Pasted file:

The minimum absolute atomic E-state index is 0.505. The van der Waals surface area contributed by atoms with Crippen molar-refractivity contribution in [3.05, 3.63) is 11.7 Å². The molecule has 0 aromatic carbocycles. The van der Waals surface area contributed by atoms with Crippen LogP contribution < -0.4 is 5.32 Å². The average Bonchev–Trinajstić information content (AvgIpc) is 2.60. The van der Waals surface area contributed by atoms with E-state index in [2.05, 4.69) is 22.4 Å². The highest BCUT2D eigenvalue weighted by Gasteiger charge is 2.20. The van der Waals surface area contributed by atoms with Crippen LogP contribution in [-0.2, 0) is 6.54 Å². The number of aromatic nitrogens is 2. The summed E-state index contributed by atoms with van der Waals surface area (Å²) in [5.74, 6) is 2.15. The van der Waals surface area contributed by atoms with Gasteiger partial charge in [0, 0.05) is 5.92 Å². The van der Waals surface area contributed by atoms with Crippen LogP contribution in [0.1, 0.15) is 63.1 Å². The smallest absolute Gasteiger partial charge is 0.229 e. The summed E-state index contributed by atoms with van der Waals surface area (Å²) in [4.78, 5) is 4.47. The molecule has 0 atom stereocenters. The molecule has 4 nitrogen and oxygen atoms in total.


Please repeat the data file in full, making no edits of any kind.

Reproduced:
The minimum absolute atomic E-state index is 0.505. The van der Waals surface area contributed by atoms with Crippen molar-refractivity contribution in [3.05, 3.63) is 11.7 Å². The molecule has 0 aromatic carbocycles. The van der Waals surface area contributed by atoms with Crippen LogP contribution < -0.4 is 5.32 Å². The average Bonchev–Trinajstić information content (AvgIpc) is 2.60. The van der Waals surface area contributed by atoms with E-state index in [2.05, 4.69) is 22.4 Å². The highest BCUT2D eigenvalue weighted by Gasteiger charge is 2.20. The van der Waals surface area contributed by atoms with Crippen LogP contribution in [-0.2, 0) is 6.54 Å². The number of aromatic nitrogens is 2. The summed E-state index contributed by atoms with van der Waals surface area (Å²) in [5.74, 6) is 2.15. The van der Waals surface area contributed by atoms with Gasteiger partial charge in [0, 0.05) is 5.92 Å². The van der Waals surface area contributed by atoms with Crippen LogP contribution in [0.1, 0.15) is 63.1 Å². The smallest absolute Gasteiger partial charge is 0.229 e. The summed E-state index contributed by atoms with van der Waals surface area (Å²) in [4.78, 5) is 4.47. The molecule has 0 atom stereocenters. The molecule has 4 nitrogen and oxygen atoms in total.